To support his thesis, Edwy Plenel reminds us that at the beginning of the twentieth century, Jews were suspected to be Bolsheviks. It was a strategy to merge two threats: communism and Jewishness (17). Nowadays in France the expression “Islamo-leftism”, a neologism applied to an alleged political alliance between leftists and Islamists (17), is used to disqualify left-wing members who stand for Muslims. Edwy Plenel is frequently referred to as an “Islamo-leftist” by those who call him out for his alleged indulgence towards Islamism (Preface xi).
Terrorism & State of Emergency: Towards a Crisis of Democracy?
The wish to remove nationality from individuals suspected to be involved – or willing to be so – in terrorist attacks (39, 41), demonstrates how terrorists are depicted as coming from outside and considered aliens, as if they don’t belong to France. According to Edwy Plenel, it is a mistake regarding the fact that “the three terrorists in the ill-fated month of January 2015 were children of our own society, our nation, our Republic,” in other words: “these murderers are our people” (86).
Denying Frenchness to some people underlies the idea that it isn’t a right, it is a favor (82) granted by and depending on the majority. Lassana Bathily “the young man who rescued the hostages in the kosher supermarket; Malian by origin, Muslim by belief, an immigrant worker” was “threatened with expulsion,” when the attacks occurred. He became “a citizen with full rights” (82) right after. The same happened with the so-called “French Spiderman”[vi], the undocumented Malian who climbed a parisian facade building to save a four year old child hung-up on a balcony. He was naturalized a few days after he prevented the tragedy. When you act heroically you are or will soon become French; when you misbehave, you are an alien in your own country. Thus, a certain population is on probation and has to prove that they deserve to be a part of French nation.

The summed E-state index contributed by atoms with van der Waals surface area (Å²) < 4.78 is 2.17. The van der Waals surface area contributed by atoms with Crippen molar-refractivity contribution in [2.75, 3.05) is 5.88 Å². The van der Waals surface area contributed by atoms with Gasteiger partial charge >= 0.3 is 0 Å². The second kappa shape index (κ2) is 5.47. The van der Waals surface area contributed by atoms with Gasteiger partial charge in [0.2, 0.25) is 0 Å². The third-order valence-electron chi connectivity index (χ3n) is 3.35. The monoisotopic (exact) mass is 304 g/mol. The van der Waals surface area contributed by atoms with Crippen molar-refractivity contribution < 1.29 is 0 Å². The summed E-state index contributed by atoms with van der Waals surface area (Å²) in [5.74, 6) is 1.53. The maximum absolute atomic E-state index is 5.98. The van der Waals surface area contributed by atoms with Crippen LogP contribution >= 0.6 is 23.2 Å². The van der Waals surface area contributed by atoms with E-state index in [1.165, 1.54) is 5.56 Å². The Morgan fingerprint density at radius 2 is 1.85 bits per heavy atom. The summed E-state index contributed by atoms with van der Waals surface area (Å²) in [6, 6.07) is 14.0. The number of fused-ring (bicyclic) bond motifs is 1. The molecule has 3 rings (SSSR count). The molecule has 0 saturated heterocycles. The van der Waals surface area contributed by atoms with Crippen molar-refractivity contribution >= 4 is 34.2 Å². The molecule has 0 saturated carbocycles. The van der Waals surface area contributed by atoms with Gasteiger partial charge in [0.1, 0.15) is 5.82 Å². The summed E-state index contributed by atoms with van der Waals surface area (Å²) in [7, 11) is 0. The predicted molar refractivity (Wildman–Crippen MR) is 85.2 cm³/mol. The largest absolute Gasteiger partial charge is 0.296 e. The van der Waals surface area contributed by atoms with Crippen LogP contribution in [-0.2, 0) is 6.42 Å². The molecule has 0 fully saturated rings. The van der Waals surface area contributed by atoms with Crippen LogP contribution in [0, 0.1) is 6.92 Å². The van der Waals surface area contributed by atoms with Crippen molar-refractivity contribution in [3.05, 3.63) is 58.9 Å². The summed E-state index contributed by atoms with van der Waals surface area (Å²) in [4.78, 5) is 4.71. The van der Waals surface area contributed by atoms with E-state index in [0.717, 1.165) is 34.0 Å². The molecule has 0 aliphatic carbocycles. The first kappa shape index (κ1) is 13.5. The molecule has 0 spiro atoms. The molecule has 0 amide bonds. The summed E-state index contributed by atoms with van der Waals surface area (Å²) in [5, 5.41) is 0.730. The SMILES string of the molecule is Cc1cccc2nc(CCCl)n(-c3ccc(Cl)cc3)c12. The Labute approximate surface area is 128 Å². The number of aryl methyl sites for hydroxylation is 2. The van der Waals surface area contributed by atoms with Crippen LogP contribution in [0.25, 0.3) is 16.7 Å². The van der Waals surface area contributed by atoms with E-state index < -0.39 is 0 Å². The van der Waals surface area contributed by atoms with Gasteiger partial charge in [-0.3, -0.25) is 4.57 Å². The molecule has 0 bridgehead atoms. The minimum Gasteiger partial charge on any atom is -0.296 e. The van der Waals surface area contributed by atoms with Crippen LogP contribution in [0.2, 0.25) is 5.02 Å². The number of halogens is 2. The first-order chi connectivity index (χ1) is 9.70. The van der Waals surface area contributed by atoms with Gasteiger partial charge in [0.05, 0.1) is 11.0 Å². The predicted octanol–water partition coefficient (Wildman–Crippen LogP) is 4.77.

The “War on Terror” aimed to set up an exceptional state in which personal liberties are frequently called into question “which reduces politics to the police” (39) and eventually may lead to dictatorship.
To the author, Western countries are sowing the seeds of authoritarian regimes not only in their own country, but also in the territories they invaded on behalf of the War on Terror. “Today we are paying the price for the dramatically misguided reactions of the United States after 11 September 2001: not only with the emblematic moral discredit of a democracy that undermined its own basic freedoms and human rights to the point of justifying torture, but above all after the strategic mistake of the invasion of Iraq fertilized fresh ground for totalitarian ideologies, of which the Islamic State is now the standard-bearer as it proceeds to the deadly destruction of that country and its institutions” (84).
This book isn’t meant as an academic book. It has to be understood as a political essay, a platform through which Edwy Plenel warns his readers about the risks of scapegoating a minority and therefore, asks them, as a moral and social duty, to stand for Muslims. The way minorities are treated is a critical political and social question because it “speaks of a society’s moral state” and “concerns all of us.” He calls on French citizens to fulfill their responsibility by acknowledging that “Islam belongs to France” because more than ever, “this truth needs to be spoken aloud” (83) regarding how wide-spread and banalized racist discourse has become. Most importantly, according to him we shouldn’t “abandon our future and our society to those who govern us” (92) nor give up on our freedom for a fake feeling of security (93).
Fatima Khemilat is a PhD Fellow at the Political Science Institute of Aix-en-Provence. Previously, she was a Lecturer at the University of East-Paris (UPEC) for undergraduate and graduate students. Her doctoral dissertation deals with the representation and organization of Muslim minorities in France. Khemilat spent 2016 as a Visiting Scholar at the University of California, Berkeley, Center for Race and Gender to complete her training in intersectional studies. She also holds a bachelor’s degree in law, a degree in Arabic, a MA in religious studies and a master’s degree in political science from La Sorbonne University. From an interdisciplinary perspective, her research focuses on public policy and political narratives concerning sexual, racial and religious minorities and on how these minorities claim, blame or ignore these public measures in return. In addition to her academic work, she has been consulted by a wide range of media organizations (Radio Canada, BCC radio, Arte Channel, Le Monde, The Conversation, The Huffington Post, The Human Magazine, etc.) and leading policymakers on Muslim minorities, feminisms and racial issues.